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The "stories" in this book's subtitle are both the author's, as he repeatedly visits this tiny country in an attempt to make sense of what has happened, and those of the people he interviews. These include a Tutsi doctor who has seen much of her family killed over decades of Tutsi oppression, a Schindleresque hotel manager who hid hundreds of refugees from certain death, and a Rwandan bishop who has been accused of supporting the slaughter of Tutsi schoolchildren, and can only answer these charges by saying, "What could I do?" Gourevitch, a staff writer for the New Yorker, describes Rwanda's history with remarkable clarity and documents the experience of tragedy with a sober grace. The reader will ask along with the author: Why does this happen? And why don't we bother to stop it? --Maria Dolan --This text refers to the Hardcover edition.
Philip Gourevitch is a journalist with a great story and the talent to write an interesting, informative, and intelligent book.
This book starts with a close-up view of some horrific and shocking stories of massacres in Rwanda during the genocide of Tutsis by Hutus in 1994.
Books like this one need to be read by more people in the hope that understanding will prevent things like this from happening again.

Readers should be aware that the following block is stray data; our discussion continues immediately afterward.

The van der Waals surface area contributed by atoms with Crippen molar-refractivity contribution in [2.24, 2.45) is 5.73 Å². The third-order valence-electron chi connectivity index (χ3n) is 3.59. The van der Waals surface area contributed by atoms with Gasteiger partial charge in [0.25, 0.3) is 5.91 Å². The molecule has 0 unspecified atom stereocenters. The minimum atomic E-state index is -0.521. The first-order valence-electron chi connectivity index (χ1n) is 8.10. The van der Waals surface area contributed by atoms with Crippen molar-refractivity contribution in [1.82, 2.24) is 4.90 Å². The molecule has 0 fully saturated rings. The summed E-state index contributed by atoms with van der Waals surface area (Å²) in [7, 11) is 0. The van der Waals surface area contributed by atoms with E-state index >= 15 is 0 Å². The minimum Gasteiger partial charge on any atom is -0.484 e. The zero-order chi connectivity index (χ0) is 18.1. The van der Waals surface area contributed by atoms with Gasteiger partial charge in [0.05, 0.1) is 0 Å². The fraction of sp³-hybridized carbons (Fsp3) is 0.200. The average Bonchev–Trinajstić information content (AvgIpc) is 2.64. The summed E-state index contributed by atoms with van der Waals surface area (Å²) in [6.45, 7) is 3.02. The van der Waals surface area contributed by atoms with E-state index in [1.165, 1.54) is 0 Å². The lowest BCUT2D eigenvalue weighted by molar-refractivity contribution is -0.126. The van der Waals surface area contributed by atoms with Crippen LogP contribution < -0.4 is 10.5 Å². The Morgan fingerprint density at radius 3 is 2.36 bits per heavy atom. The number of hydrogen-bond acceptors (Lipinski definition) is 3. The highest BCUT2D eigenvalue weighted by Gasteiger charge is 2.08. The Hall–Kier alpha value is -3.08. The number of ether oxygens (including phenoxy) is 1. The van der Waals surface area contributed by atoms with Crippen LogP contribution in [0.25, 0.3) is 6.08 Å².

This is a history lesson that must be remembered. I learned so much from this author about Rwanda. I feel guilty to admit that I, probably like many, never gave enough thought to... Read morePublished 10 hours ago by donna
Knowing I was going to visit Rwanda as a tourist, I wanted to have a better understanding of Rwanda’s recent history. Read morePublished 2 days ago by William Hory
It is an amazing book. His story lines are a bit unconventional in the sense that he does not take a widely academic approach and yet you know that he did his research very well. Read morePublished 4 days ago by monica ramirez
The author has cleared some of my questions on what was really happening during and after the genocide. Read morePublished 21 days ago by Robert Ngalu
Blaming that genocide on colonial myths is a poor analysis of. the situation. African tribes murdered each other long before Europeans arrived. Read morePublished 21 days ago by B. Groves
Well written, informative, well-researched. The Rwandan story is sad and disturbing and hopefully will never be repeated. Read morePublished 1 month ago by Fungai
Philip Gourevitch has written a book that deserves to be compared favorably with the history of the Peloponnesian war by Thucydides.Published 2 months ago by Lancelot R. Fletcher